What the rise and fall of British epidemiologist Neil Ferguson tells us about the risks of demanding excess precision from fuzzy scientific disciplines.

Coindesk, The Last Word on Bitcoin’s Energy Consumption (May 2020)
I lay out my thoughts on the Bitcoin energy debate, surfacing sometimes overlooked issues.

Imagine a topographic map of the world, with local electricity costs as the variable determining the peaks and troughs. Adding Bitcoin to the mix is like pouring a glass of water over the 3D map – it settles in the troughs, smoothing them out. As Bitcoin is a global buyer of energy at a fixed price, it makes sense for miners with very cheap energy to sell some to the protocol. […] Bitcoin thrives on the margins, where energy is lost or curtailed.

Bankless, Crypto-fiat: Mutualistic or Parasitic? (May 2020)
I interrogate whether the rise of stablecoins on public blockchains is hostile to the security model of these chains, and present data demonstrating the ‘dollarization’ of Ethereum.

American Mind, Après Le Déluge, Bitcoin (Apr. 2020)
How our financial infrastructure, from the global to the local level, is hopelessly politicized, and why we deserve apolitical alternatives.

One way to look at it is to understand the appeal of Bitcoin and the cryptocurrency industry more broadly as a reaction to the clear degeneration of the current financial system. Of course there is a monetary component to Bitcoin’s specific allure: imposing a rigid monetary policy, and creating a free market for the issuance of new units, such that no government can perform seigniorage. This gets the headlines. However, catalyzed by and building on Bitcoin’s success is a broader phenomenon: the buildout of politically neutral payments and settlement infrastructure.

Coindesk, How Blockchains Become Great Big Garbage Patches for Data (Apr. 2020)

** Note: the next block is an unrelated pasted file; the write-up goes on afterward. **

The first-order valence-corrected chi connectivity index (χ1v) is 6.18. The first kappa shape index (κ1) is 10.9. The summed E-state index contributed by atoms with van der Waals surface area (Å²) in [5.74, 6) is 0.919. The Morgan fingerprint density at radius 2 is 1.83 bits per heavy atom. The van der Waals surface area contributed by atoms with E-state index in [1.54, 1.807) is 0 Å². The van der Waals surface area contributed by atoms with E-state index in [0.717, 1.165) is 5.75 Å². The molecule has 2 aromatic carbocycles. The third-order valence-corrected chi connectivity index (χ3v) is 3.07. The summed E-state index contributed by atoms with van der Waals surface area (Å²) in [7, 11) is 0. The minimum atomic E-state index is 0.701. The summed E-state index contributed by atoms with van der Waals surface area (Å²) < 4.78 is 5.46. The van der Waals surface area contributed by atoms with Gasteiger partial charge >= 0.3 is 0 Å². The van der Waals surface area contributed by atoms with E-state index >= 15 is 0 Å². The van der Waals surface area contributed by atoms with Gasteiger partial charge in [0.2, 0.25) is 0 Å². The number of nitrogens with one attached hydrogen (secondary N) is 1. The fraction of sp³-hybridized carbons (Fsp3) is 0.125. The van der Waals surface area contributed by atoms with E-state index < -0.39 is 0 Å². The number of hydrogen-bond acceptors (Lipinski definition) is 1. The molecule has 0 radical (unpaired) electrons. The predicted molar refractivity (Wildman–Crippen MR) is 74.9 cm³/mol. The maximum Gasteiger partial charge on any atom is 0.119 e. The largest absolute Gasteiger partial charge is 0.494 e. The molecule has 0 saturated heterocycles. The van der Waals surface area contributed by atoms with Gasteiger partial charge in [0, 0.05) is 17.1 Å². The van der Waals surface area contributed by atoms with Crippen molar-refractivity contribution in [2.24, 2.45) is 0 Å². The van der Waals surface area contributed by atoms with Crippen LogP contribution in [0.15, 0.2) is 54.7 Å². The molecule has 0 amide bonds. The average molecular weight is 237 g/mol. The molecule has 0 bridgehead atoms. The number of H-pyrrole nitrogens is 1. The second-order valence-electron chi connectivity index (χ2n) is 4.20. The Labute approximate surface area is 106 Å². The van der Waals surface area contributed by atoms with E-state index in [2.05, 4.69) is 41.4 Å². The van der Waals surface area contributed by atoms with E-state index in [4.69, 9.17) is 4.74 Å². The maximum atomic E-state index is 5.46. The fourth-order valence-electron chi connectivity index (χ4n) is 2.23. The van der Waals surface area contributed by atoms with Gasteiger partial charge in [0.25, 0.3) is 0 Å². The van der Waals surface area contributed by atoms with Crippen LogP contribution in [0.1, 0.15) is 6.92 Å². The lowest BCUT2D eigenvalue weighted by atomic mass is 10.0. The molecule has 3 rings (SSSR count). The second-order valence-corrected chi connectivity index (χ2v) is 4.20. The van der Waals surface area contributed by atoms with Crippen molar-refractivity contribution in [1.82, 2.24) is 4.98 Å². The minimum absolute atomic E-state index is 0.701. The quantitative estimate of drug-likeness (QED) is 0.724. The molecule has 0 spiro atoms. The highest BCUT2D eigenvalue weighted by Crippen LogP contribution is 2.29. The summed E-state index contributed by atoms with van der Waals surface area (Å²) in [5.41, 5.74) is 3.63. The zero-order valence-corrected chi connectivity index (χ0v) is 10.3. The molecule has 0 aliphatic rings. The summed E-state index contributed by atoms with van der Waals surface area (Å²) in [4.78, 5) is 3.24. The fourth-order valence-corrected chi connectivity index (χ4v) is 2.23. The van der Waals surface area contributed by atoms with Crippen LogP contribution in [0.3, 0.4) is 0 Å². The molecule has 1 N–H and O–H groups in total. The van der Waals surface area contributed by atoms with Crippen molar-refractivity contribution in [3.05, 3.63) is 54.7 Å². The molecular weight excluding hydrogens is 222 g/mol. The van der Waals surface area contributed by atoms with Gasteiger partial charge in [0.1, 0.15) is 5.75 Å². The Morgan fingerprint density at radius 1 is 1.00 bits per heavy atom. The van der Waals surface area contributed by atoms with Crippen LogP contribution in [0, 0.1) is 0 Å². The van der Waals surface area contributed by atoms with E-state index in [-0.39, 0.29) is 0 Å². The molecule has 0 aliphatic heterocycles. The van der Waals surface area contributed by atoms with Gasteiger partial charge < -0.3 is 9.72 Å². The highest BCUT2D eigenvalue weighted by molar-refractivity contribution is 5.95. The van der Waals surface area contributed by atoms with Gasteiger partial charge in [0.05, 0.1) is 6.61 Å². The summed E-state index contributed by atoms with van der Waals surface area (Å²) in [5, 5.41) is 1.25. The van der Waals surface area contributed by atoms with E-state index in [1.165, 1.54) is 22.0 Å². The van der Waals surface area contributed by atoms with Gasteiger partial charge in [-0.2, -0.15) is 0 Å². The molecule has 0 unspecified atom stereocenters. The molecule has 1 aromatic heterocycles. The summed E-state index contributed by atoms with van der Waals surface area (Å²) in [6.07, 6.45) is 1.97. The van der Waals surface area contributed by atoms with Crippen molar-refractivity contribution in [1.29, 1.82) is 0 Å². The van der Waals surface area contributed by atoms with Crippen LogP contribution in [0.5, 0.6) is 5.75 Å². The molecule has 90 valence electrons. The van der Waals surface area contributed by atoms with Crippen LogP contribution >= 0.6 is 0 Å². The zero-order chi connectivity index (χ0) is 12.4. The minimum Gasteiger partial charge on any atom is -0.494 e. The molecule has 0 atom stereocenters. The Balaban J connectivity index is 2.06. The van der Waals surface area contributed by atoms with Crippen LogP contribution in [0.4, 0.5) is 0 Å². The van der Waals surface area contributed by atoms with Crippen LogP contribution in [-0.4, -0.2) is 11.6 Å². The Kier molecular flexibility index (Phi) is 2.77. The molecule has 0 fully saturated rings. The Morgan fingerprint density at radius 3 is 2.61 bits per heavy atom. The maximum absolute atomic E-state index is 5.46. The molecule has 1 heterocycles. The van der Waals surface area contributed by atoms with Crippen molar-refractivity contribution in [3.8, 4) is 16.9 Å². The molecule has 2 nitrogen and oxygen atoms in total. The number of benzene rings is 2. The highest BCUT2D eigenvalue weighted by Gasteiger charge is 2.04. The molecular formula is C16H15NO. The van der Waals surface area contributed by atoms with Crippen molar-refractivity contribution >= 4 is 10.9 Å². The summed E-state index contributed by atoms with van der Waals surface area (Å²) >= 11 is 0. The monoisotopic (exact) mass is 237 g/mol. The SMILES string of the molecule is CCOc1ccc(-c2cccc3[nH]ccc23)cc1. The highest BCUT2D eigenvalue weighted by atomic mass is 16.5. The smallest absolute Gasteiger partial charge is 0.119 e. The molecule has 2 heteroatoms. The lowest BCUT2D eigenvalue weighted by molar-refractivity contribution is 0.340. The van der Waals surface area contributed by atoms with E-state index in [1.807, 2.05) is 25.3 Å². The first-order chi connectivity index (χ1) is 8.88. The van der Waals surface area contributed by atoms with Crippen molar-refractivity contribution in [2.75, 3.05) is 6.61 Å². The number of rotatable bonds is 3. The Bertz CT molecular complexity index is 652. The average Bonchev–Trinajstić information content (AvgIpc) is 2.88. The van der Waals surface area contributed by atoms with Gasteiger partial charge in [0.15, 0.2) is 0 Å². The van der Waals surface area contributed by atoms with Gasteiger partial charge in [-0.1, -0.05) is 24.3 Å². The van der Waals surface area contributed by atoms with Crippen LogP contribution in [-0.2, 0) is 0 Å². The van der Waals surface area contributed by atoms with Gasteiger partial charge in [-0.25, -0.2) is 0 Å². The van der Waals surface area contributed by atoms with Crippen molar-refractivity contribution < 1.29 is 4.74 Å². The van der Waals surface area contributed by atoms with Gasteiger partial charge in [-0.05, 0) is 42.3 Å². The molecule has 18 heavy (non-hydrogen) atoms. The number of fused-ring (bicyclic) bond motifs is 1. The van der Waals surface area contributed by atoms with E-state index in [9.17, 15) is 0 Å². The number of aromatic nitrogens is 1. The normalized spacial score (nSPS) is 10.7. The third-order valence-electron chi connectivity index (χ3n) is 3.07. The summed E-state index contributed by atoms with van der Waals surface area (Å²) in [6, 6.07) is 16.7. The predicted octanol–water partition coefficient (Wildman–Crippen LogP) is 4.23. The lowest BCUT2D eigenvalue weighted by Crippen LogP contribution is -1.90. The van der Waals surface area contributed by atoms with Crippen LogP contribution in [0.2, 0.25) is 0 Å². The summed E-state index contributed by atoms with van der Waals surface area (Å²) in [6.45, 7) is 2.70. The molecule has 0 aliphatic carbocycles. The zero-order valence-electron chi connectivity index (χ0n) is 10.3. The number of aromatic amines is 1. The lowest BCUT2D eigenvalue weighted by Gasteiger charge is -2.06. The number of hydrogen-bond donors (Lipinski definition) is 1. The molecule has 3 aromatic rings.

Why the much-touted arbitrary data storage use case for public blockchains leads to one of two undesirable outcomes.

Coindesk, Bailouts Don’t Save the Economy. They Prop Up Companies That Should Be Allowed to Fail (Apr. 2020)
Why the massive post-Covid bailouts are fundamentally bad for the economy, by forestalling necessary failure that would allow the economy to refresh itself.

Coindesk, Corporate America Knows the Bailout Is Baked In (Apr. 2020)
How bailouts reward excessive risk-taking and punish prudent businesses.

If you eliminate the negative consequences of risk taking, you reward these risk-seeking entities. Now the calculus is different. The companies taking on leverage and refusing to buy insurance (in the form of capital retained on the balance sheet) outperform in the short andlong term, as the government writes them a gigantic free put option in the form of a bailout. The message is very clear: failure and risk taking is rewarded and encouraged.

Coindesk, Crypto Progressives Become Conservative With Their Own Chains (Mar. 2020)
Why crypto-progressivism is incoherent.

Coindesk, How to Stop the Next Quadriga: Make Exchanges Prove Their Reserves (Mar. 2020)
Why Bitcoin custodial institutions should take advantage of Bitcoin’s fantastic auditability properties and institute Proof of Reserves protocols.

Costly verification leads to concentration. The more expensive it is to verify the integrity of a monetary good, the more taking delivery of it is difficult for smaller holders, and the more it lends itself towards capture.

Coindesk, Policymakers Shouldn’t Fear Digital Money: So Far It’s Maintaining the Dollar’s Status (Feb. 2020)
Why stablecoins may end up being a powerful vector of dollarization, and why US policymakers should embrace this trend.

Far from compromising the dollar’s mighty advantage internationally, cryptocurrency, and the infrastructure built to support it, may well entrench its position.

Bankless, A crypto banking reality check (Jan. 2020)
I present data on how much BTC and ETH are held in a custodial setting, and investigate the depository assurances of investors holding funds on crypto exchanges.

The Bitcoin Times, The Cat is Out of the Bag (Dec. 2019)
A discussion of why we should expect – and celebrate – the adoption of Bitcoin by evil people or criminals, and why we need to internalize Bitcoin as “money for enemies”.

The Block, What 2019 meant for crypto and what 2020 might bring (Dec. 2019)
A retrospective on 2019 and predictions for 2020 in the crypto industry.

The Pomp Letter, My On-Chain Data Story (Dec. 2019)
In Pomp’s newsletter, I describe how I was inspired to build Coin Metrics and why I find on-chain data so compelling.

Token Daily, On Labels: A Critical Look at Blockchain Discourse (Jul. 2018)
I issue a critique of popular linguistic tropes used in the blockchain industry.